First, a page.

The rise of caged duck farming in Taiwan

May 7, 2020Animals Farmed for Food, Asia Series, Ducks, Egg Production

Egg-laying ducks are kept two to three per cage without access to bathing water at this industrial farm in Taiwan.

Video and text by Kelly Guerin.
Images by Jo-Anne McArthur.

To view more images from this story, please visit our Taiwan Ducks collection on the We Animals Archive.

Duck eggs have long been a favorite food in Taiwan. As with other foods, the animals who produce these eggs have not been spared by the global trends of factory farming.

In 2019, We Animals Media joined the Environment and Animal Society of Taiwan (EAST)  to investigate and document animal industries around the country, including one disturbing new agricultural trend: caged duck farms.

Traditionally, ducks that are raised for their eggs in Taiwan have been housed in cage-free systems. Though conditions in these more traditional farms are still undoubtedly confined and unsanitary, the ducks in these systems are able to move about in open pens and are given constant, critical access to swimming and bathing water. Ducks living naturally will spend 80 percent of their time in water. They rely on water for their most basic physiological needs, from grooming themselves and regulating body temperature to cleaning dirt from their eyes.

But a minority of farmers looking to maximise profit have begun to model their farms after those of egg-laying chickens, and they are now encouraging others to do the same. To the ducks in these farms, their suffering has worsened immeasurably.

Upon visiting one of these farms, the immediate emergency facing ducks became clear.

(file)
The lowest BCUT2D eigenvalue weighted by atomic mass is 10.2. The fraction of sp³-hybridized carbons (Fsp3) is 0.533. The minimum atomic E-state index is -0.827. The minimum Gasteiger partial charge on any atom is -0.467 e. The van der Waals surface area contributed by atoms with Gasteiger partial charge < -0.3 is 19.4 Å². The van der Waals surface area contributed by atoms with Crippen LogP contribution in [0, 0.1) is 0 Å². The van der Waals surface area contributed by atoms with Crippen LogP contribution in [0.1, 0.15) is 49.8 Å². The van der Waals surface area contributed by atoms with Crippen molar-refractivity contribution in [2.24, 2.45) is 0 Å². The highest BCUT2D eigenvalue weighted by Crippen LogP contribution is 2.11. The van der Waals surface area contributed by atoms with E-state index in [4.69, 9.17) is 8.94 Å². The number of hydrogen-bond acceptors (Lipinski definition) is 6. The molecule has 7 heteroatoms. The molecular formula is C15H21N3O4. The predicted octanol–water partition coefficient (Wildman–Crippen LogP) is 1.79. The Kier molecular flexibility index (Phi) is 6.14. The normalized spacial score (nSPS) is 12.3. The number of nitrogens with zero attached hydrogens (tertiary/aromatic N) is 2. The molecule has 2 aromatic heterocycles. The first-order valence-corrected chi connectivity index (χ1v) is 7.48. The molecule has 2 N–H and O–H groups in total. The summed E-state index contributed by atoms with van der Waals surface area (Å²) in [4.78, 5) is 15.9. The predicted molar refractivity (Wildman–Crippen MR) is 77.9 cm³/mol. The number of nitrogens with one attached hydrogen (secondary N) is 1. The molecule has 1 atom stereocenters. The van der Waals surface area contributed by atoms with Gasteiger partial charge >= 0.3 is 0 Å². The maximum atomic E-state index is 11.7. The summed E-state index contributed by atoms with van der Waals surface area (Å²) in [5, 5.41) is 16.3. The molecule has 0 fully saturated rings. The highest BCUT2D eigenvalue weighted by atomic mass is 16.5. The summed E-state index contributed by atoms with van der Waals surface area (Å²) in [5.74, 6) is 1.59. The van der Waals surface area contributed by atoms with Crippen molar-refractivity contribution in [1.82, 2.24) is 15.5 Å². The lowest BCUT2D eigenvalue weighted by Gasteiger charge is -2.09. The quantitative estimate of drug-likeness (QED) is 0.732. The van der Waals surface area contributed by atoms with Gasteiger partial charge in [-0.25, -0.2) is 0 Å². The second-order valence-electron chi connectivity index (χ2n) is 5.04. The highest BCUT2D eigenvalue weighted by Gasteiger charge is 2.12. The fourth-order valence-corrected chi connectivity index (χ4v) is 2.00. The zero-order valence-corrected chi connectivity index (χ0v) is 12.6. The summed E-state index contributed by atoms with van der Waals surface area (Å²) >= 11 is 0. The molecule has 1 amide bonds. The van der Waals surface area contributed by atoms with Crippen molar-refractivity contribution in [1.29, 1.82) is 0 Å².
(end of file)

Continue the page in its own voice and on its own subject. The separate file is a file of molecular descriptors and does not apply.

Ducks are crammed two to three per cage while their dry feathers and webbed feet crack and bleed against the rusted metal bars. Oxygen feels choked off by the dust and ammonia in the air. Urine and feces fall from cages above onto the animals below, splattering against the concrete floor before flowing into open canals.

Leaving these farms, it was clear why EAST had chosen to pursue this cause specifically. Following our investigation, EAST was able to employ our photos and video in a viral campaign that is calling on authorities and consumers to stop the battery cage trend in its tracks.

Egg-laying ducks are kept two to three per cage without access to bathing water at this industrial farm in Taiwan.
Opening the cages is not the end of the story. It will not end factory farms or the suffering of animals within them. But to the tens of thousands of ducks currently trapped with cracked and bleeding feet, unable to even open their wings, it would mean a new life.
Discarded duck carcasses outside industrial egg farms in Taiwan.
Video and text by Kelly Guerin.
Images by Jo-Anne McArthur.  

To view more images from this story, please visit our Taiwan Ducks collection on the We Animals Archive.

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